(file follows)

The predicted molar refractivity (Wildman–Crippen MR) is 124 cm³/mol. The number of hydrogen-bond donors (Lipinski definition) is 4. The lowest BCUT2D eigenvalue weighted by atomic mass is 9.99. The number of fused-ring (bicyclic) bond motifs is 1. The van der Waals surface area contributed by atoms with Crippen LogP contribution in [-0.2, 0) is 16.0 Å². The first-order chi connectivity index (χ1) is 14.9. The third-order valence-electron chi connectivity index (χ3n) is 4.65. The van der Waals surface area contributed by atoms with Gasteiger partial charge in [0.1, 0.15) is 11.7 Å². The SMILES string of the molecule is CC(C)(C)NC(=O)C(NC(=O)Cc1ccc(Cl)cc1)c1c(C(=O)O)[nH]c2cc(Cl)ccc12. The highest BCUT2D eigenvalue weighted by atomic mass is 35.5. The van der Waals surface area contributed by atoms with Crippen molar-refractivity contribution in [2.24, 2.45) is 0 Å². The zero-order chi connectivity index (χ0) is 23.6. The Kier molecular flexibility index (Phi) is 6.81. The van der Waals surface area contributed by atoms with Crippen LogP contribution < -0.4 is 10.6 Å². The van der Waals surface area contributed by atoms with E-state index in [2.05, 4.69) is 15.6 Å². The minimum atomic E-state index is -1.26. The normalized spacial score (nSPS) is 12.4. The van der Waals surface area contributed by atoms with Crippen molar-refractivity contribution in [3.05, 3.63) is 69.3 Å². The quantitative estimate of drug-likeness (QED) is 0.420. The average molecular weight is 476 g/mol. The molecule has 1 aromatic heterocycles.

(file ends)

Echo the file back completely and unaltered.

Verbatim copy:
The predicted molar refractivity (Wildman–Crippen MR) is 124 cm³/mol. The number of hydrogen-bond donors (Lipinski definition) is 4. The lowest BCUT2D eigenvalue weighted by atomic mass is 9.99. The number of fused-ring (bicyclic) bond motifs is 1. The van der Waals surface area contributed by atoms with Crippen LogP contribution in [-0.2, 0) is 16.0 Å². The first-order chi connectivity index (χ1) is 14.9. The third-order valence-electron chi connectivity index (χ3n) is 4.65. The van der Waals surface area contributed by atoms with Gasteiger partial charge in [0.1, 0.15) is 11.7 Å². The SMILES string of the molecule is CC(C)(C)NC(=O)C(NC(=O)Cc1ccc(Cl)cc1)c1c(C(=O)O)[nH]c2cc(Cl)ccc12. The highest BCUT2D eigenvalue weighted by atomic mass is 35.5. The van der Waals surface area contributed by atoms with Crippen molar-refractivity contribution in [2.24, 2.45) is 0 Å². The zero-order chi connectivity index (χ0) is 23.6. The Kier molecular flexibility index (Phi) is 6.81. The van der Waals surface area contributed by atoms with Crippen LogP contribution < -0.4 is 10.6 Å². The van der Waals surface area contributed by atoms with E-state index in [2.05, 4.69) is 15.6 Å². The minimum atomic E-state index is -1.26. The normalized spacial score (nSPS) is 12.4. The van der Waals surface area contributed by atoms with Crippen molar-refractivity contribution in [3.05, 3.63) is 69.3 Å². The quantitative estimate of drug-likeness (QED) is 0.420. The average molecular weight is 476 g/mol. The molecule has 1 aromatic heterocycles.